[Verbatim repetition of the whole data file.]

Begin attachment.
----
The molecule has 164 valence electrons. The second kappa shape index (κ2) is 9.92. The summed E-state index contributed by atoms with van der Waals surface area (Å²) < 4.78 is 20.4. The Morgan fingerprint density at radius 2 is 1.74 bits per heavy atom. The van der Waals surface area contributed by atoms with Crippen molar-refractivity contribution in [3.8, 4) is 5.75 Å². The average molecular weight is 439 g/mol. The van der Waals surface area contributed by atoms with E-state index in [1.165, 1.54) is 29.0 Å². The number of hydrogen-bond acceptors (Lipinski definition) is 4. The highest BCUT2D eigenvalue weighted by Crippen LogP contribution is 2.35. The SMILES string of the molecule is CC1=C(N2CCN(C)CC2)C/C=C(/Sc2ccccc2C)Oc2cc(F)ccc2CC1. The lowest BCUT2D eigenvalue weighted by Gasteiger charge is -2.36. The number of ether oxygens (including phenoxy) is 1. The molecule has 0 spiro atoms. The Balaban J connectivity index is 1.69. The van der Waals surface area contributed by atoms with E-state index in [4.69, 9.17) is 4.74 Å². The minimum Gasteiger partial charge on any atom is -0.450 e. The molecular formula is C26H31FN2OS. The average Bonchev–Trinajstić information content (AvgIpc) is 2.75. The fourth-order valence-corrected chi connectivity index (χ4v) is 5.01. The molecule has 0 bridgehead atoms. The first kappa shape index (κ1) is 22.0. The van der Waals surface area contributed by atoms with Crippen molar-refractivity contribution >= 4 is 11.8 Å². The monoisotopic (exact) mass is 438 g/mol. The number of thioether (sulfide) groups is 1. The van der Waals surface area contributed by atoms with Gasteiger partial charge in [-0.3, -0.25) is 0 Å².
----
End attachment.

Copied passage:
The molecule has 164 valence electrons. The second kappa shape index (κ2) is 9.92. The summed E-state index contributed by atoms with van der Waals surface area (Å²) < 4.78 is 20.4. The Morgan fingerprint density at radius 2 is 1.74 bits per heavy atom. The van der Waals surface area contributed by atoms with Crippen molar-refractivity contribution in [3.8, 4) is 5.75 Å². The average molecular weight is 439 g/mol. The van der Waals surface area contributed by atoms with E-state index in [1.165, 1.54) is 29.0 Å². The number of hydrogen-bond acceptors (Lipinski definition) is 4. The highest BCUT2D eigenvalue weighted by Crippen LogP contribution is 2.35. The SMILES string of the molecule is CC1=C(N2CCN(C)CC2)C/C=C(/Sc2ccccc2C)Oc2cc(F)ccc2CC1. The lowest BCUT2D eigenvalue weighted by Gasteiger charge is -2.36. The number of ether oxygens (including phenoxy) is 1. The molecule has 0 spiro atoms. The Balaban J connectivity index is 1.69. The van der Waals surface area contributed by atoms with E-state index in [4.69, 9.17) is 4.74 Å². The minimum Gasteiger partial charge on any atom is -0.450 e. The molecular formula is C26H31FN2OS. The average Bonchev–Trinajstić information content (AvgIpc) is 2.75. The fourth-order valence-corrected chi connectivity index (χ4v) is 5.01. The molecule has 0 bridgehead atoms. The first kappa shape index (κ1) is 22.0. The van der Waals surface area contributed by atoms with Crippen molar-refractivity contribution >= 4 is 11.8 Å². The monoisotopic (exact) mass is 438 g/mol. The number of thioether (sulfide) groups is 1. The van der Waals surface area contributed by atoms with Gasteiger partial charge in [-0.3, -0.25) is 0 Å².